std::uniform_int_distribution<int> randDist{0, n - 1};
std::uniform_int_distribution<int> randDist4{0, 3};
int rand() { return randDist(randEngine); }

typedef std::pair<int, int> pos_t;

class Robot {
public:
pos_t next() { return {rand(), rand()}; }
};

class Transform {
int dx, dy, ori;
public:
Transform() : dx{rand()}, dy{rand()}, ori{randDist4(randEngine)} { }
pos_t operator()(const pos_t& in) const {
int x = in.first, y = in.second;
const int *o = orientations[ori];
return { (o[0] * x + o[1] * y + dx) % n, (o[2] * x + o[3] * y + dy) % n };
}
};

unsigned long run() {
Transform tr;
pos_t p1{0, 0}, p2{0, 0};
p2 = tr(p2);
Robot r1, r2;
unsigned long t = 0;
while (p1 != p2) {
++t;
pos_t q1 = r1.next();
pos_t q2 = tr(r2.next());
if (p1 == q2 && p2 == q1) break;
p1 = q1;
p2 = q2;
}
// std::cout << std::setw(8) << t << "\n";
return t;
}

int main(int argc, char** argv) {
double sum = 0, sumSq = 0;
int report = 10;
for (int i = 1; ; ++i) {
double r = run();
sum += r;
sumSq += r*r;
if (i == report) {
double avg = sum / i;
double var = (sumSq - sum*avg) / (i - 1);
double sd = std::sqrt(var);
std::cout << std::setw(8) << i << " runs: Expected: "
<< std::fixed << std::setprecision(2) << avg
<< ", SD: "
<< std::fixed << std::setprecision(2) << sd
<< std::endl;
report *= 10;
}
}
}


In a submission you'd just paste the next function. A possible statistical report for the above could read:

n = 2: Expected 2.40, SD 2.68 in 10,000,000 runs
n = 64: Expected 4105.08, SD 4104.22 in 10,000,000 runs
n = 256: Expected 64911.36, SD: 65204.72 in 10,000 runs


### Python, …

To be extended for other languages. Feel free to donate your own framework if you feel like it.

# A Continuously Running KOTH, or "An MMO with all AIs"

This was an idea discussed in chat, I'm throwing a sandbox post together because I thought it would be really fun to do.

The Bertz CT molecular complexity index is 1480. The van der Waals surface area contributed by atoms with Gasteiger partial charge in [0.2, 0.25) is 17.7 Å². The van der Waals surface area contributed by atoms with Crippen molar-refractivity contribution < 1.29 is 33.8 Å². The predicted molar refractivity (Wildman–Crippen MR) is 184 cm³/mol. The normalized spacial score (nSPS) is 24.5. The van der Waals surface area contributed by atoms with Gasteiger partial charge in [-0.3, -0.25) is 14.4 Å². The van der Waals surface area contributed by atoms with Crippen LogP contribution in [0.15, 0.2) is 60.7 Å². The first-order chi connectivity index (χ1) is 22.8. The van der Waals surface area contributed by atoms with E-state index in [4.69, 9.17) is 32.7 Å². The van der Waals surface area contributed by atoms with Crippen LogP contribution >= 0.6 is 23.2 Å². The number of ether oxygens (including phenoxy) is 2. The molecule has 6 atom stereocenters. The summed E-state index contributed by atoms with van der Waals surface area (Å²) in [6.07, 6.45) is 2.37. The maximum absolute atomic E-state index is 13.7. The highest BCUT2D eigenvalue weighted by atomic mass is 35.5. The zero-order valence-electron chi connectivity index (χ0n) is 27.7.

The main idea is that the KOTH is hosted an an external website, where the competitions is continuously running. When a person submits an answer, that player's pixels (or whatever they're called) will be spawned in the game world. Over time, build a larger army of themselves.

Basically, it's an MMO with all AIs.

As of right now, I don't have the capability to host a website for this. I think someone (Optimizer?) said that they had a website. Regardless, we probably don't have to worry about that until we figure out what the rules are going to be.

## Some ideas

• The world is a large array of randomly generated pixels. Every submission has a unique color. As pixels travel around, they can encounter other pixels of the same color, which then activate and join them.
• A more Minecraft-y options involve more detailed resource gathering / crafting. Con: the complexity can get pretty hard for contestants.
• A space theme can involve a randomly generated galaxy, which players can travel across. They can then colonize planets and build an empire. (Maybe resembling EVE Online?)
• Some recommendations for ideas are Clash of Clans and Globulation 2, although I've never played either.
• Maybe each player controls an adventure in a super-simplified Dwarf Fortress-style world.

You are free to edit this post to add ideas.

• Sounds really interesting! But I think the backend of this can get really complicated... – rorlork Apr 6 '15 at 22:16